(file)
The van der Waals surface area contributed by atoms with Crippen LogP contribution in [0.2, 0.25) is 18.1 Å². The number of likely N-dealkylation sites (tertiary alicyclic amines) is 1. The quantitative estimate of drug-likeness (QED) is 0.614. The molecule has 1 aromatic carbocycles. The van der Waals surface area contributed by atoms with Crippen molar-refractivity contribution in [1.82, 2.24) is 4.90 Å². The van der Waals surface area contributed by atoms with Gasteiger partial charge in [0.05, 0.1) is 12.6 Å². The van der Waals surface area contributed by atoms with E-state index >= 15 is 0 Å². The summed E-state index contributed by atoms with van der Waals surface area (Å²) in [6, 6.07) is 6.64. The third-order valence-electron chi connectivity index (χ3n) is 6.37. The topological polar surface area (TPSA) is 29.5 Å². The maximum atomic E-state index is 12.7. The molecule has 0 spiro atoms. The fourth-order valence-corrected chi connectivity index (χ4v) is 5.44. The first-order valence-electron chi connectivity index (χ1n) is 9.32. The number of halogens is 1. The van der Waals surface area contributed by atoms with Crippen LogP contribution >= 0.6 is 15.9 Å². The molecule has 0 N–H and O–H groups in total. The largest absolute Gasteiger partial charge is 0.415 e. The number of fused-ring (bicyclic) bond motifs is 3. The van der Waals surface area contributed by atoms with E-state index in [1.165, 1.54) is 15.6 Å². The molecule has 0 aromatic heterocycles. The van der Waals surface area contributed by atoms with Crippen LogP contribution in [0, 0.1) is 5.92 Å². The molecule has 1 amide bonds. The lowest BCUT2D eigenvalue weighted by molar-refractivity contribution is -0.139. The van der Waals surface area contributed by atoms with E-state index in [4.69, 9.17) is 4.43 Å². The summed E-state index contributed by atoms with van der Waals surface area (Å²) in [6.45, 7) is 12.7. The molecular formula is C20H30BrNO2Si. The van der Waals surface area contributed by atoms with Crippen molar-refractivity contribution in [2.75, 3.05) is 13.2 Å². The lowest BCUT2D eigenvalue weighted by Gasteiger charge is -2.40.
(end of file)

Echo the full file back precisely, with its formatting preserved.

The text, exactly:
The van der Waals surface area contributed by atoms with Crippen LogP contribution in [0.2, 0.25) is 18.1 Å². The number of likely N-dealkylation sites (tertiary alicyclic amines) is 1. The quantitative estimate of drug-likeness (QED) is 0.614. The molecule has 1 aromatic carbocycles. The van der Waals surface area contributed by atoms with Crippen molar-refractivity contribution in [1.82, 2.24) is 4.90 Å². The van der Waals surface area contributed by atoms with Gasteiger partial charge in [0.05, 0.1) is 12.6 Å². The van der Waals surface area contributed by atoms with E-state index >= 15 is 0 Å². The summed E-state index contributed by atoms with van der Waals surface area (Å²) in [6, 6.07) is 6.64. The third-order valence-electron chi connectivity index (χ3n) is 6.37. The topological polar surface area (TPSA) is 29.5 Å². The maximum atomic E-state index is 12.7. The molecule has 0 spiro atoms. The fourth-order valence-corrected chi connectivity index (χ4v) is 5.44. The first-order valence-electron chi connectivity index (χ1n) is 9.32. The number of halogens is 1. The van der Waals surface area contributed by atoms with Crippen LogP contribution >= 0.6 is 15.9 Å². The molecule has 0 N–H and O–H groups in total. The largest absolute Gasteiger partial charge is 0.415 e. The number of fused-ring (bicyclic) bond motifs is 3. The van der Waals surface area contributed by atoms with E-state index in [1.165, 1.54) is 15.6 Å². The molecule has 0 aromatic heterocycles. The van der Waals surface area contributed by atoms with Crippen LogP contribution in [0, 0.1) is 5.92 Å². The molecule has 1 amide bonds. The lowest BCUT2D eigenvalue weighted by molar-refractivity contribution is -0.139. The van der Waals surface area contributed by atoms with E-state index in [4.69, 9.17) is 4.43 Å². The summed E-state index contributed by atoms with van der Waals surface area (Å²) in [6.45, 7) is 12.7. The molecular formula is C20H30BrNO2Si. The van der Waals surface area contributed by atoms with Crippen molar-refractivity contribution in [2.75, 3.05) is 13.2 Å². The lowest BCUT2D eigenvalue weighted by Gasteiger charge is -2.40.